May 25

Bye bye, eBay

Yesterday I started the process of deleting my eBay account.  “Why, isn’t that a knee-jerk reaction?” some are probably asking.  I’d thought I’d put my thoughts in a blog…

The IT industry isn’t making a lot of strides in the way of security lately.  All the existing recommended practices aren’t new, they’re been around a few years.  I’m not talking about using the most secure encryption algorithm or use TLS where appropriate—most of those things come “out of the box” and you have to try really hard to circumvent them in your own deployments.  No, I’m talking about basic secure design.

This is 2014, there is no good reason (barring basic design flaws in specific implementations of SSL/TLS) for a particular web site to announce to the public that they should change their passwords because of a security breach.  Why?  Because there’s no reason for that site to even store passwords—there should be no passwords to be breached at all, full stop!

Identity theft isn’t something new either.  With a site devoted to e-commerce, it’s got a *huge* target it on its back for personal information that unseemly people can use for identity theft.  It appears *nothing* but out-of-the-box security was used to protect user information above and beyond passwords.  i.e. it was protected *by accident*–by SSL/TLS and firewall.

How did it happen? Employee login credentials.  I assume that means that only a password is required to get into one of the world’s largest ecommerce sites to get at encrypted and unencrypted personal information of 145 million users and that only one or a handful of employees has access to 145 million in-production data.

Sites being hacked is in the news, constantly!  I’m not asking eBay to try to tell the future or to try to fix problems that don’t exist!  It’s just a matter of reading the news, and making an educated guess that one of the largest web sites in the world will have hacking attempts.  I’m sure they’re have been many, many attempts in the past, just that this attempt succeeded at getting vital information.  I’m also not asking eBay to stay up-to-the-minute changing their design to suit every new security design practice (like two-factor).  I’m only expected *basic* security practices  They *failed*, miserably.

I don’t use eBay enough to warrant risking my personal information on a site, so large, and with such a huge revenue to *not* perform basic security design and/or review.

I would say that similar things should happen as with Target.  The CEO is ultimately responsible and has failed eBay’s customers and stockholders.

Plus, it was 5 (FIVE) days and not one single email from eBay telling me of the problem.  I have to read it, over and over, in the news.  eBay is sure quick to send me an email when it changes its user policy (i.e. reduces what it’s liable for or increases my responsibility), is privacy police (i.e. reduces privacy), and selling agreements.  So, I know damn well they know my email and know how to send me an email.  *Plus* they were pretty damn quick to send me an email both about me first resetting my password but as well as the account closure request.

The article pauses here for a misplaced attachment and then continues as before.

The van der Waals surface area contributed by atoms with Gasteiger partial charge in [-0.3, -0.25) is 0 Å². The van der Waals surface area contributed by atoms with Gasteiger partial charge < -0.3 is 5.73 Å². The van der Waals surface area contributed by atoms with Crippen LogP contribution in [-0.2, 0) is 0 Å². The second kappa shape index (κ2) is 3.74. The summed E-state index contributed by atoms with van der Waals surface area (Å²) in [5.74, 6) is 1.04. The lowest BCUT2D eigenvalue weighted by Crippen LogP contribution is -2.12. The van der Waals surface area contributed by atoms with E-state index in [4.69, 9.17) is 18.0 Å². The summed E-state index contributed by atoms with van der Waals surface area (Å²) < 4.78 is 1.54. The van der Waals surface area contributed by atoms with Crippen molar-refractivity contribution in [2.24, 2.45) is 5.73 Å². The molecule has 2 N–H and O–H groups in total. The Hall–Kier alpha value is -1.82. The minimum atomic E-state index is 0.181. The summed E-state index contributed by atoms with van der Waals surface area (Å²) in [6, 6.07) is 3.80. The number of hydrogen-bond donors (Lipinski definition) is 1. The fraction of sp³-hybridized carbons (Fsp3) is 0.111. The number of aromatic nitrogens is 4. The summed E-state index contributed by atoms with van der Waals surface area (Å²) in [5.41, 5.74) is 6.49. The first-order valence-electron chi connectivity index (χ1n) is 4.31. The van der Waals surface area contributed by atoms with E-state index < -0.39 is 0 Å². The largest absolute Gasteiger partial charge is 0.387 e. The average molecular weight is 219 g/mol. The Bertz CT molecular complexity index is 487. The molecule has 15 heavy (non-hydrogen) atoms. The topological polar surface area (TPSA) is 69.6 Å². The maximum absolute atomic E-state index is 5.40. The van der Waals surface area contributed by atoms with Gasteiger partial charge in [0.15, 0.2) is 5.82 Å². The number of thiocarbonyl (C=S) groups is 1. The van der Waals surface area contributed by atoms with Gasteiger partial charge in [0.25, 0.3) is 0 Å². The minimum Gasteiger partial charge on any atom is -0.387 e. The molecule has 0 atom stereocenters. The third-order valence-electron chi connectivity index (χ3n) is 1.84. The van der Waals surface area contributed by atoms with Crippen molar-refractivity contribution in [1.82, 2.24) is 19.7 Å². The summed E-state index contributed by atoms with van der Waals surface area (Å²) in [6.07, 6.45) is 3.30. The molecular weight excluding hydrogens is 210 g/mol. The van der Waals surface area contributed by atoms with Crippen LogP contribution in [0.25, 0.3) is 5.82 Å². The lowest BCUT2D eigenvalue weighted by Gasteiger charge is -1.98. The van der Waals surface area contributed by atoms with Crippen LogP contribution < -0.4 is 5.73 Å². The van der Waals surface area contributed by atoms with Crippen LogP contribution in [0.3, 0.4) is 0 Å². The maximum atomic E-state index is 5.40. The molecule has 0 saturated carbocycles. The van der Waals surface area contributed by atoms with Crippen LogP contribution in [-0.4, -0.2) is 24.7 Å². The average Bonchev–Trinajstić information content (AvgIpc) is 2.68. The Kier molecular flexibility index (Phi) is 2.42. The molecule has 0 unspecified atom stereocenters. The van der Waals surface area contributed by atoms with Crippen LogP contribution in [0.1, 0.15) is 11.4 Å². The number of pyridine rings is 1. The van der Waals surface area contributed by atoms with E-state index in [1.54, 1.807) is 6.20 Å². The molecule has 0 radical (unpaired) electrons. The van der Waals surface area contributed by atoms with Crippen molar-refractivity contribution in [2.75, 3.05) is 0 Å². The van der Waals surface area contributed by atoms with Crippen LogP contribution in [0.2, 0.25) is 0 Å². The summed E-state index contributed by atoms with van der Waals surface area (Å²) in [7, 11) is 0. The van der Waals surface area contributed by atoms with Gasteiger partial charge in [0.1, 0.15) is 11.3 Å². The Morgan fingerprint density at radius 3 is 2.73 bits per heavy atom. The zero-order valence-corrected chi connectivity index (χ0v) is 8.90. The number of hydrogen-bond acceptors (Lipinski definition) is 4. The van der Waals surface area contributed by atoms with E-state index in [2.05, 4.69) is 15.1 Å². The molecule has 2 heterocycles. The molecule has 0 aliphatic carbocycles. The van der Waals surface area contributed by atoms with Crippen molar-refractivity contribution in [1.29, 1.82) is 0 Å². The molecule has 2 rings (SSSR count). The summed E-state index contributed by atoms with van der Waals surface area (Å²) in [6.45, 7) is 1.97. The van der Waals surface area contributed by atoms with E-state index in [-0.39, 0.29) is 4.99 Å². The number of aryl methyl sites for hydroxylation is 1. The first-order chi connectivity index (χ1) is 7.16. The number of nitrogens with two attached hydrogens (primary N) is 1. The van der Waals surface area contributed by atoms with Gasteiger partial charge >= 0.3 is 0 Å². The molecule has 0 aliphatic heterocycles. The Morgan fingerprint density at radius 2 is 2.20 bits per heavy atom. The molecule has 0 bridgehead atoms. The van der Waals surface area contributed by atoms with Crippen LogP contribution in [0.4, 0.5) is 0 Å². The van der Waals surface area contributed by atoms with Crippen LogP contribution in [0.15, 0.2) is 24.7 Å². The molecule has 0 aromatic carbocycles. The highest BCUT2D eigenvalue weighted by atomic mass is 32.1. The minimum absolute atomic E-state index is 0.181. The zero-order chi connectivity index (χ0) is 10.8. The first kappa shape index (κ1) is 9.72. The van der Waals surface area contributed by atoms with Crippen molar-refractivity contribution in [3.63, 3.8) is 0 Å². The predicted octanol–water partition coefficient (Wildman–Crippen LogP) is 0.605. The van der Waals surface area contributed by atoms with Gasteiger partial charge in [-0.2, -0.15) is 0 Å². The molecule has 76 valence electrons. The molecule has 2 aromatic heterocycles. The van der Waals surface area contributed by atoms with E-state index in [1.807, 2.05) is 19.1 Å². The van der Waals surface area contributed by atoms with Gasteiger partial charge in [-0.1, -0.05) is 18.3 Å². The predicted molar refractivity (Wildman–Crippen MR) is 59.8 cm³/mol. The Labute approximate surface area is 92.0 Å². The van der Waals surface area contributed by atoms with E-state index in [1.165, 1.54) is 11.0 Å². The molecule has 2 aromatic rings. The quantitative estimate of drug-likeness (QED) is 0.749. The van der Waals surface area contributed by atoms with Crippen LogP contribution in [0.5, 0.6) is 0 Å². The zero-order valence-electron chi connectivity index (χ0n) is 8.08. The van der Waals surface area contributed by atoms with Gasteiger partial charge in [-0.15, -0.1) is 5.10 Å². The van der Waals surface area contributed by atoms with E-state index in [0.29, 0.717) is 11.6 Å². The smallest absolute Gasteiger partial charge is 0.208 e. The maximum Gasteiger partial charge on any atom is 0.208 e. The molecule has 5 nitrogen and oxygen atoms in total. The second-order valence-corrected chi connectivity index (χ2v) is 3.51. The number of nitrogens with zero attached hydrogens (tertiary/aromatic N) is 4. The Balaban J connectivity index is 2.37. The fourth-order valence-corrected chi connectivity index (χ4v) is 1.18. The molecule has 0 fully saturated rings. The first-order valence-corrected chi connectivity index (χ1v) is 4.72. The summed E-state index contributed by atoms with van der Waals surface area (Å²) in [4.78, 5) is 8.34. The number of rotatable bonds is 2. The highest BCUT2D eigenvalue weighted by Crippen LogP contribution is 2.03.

The folks at eBay dropped the ball, in so many different ways—no one could argue otherwise.  I’m getting my personal information off of eBay to mitigate future risk and moving on to other services.  If that means I can’t buy an eBay as well—too bad.

Apr 18

Heartbleed: Caveat Emptor

The news sounds relatively good about Heartbleed: the problem is known, a patch as been made to OpenSSL and that’s being applied in many places.

So, emails are rolling out from affected sites saying “change your password”.  But, you should be leery, and here’s why:

Was the site patched!?

I have seen too many emails that don’t point out that they’ve actually patched the problem on their site!  The downshot of that is that changing a password is going to be done over TLS (https) and require username/password information over that “encrypted” pipe.  If they haven’t patched their site, you’re guaranteeing you’re putting your account on that site at risk!  You may not have entered a password on that site since the heartbleed bug was created (or before it was known and exploitable) and may not have been at risk before now.  Changing your password on an unpatched site guarantees you’ll be at risk!

Have your admins been compromised!?

Admins of a site go through the same https security as the rest of us—who’s to say they haven’t been compromised?  Given the previous section, if they have been compromised (and a patch hasn’t been installed yet) then it would seem (from a bad-guy’s point of view) that sending out an email to change passwords is an excellent idea to get *more* passwords!

Caveat Emptor

Beware! You can’t *really* trust some email you get.  Make sure that you use one or more trusted ways of detecting heartbleed (or lack thereof) before you change your password!

All the security pundits saying rush out and change your password isn’t really helping either.

Apr 17

SSL is not the basis of mission critical security

I was a amused by a naïve post about “heartbleed” the other day and I’d thought I’d get my thoughts out via a blog post.  The post in question: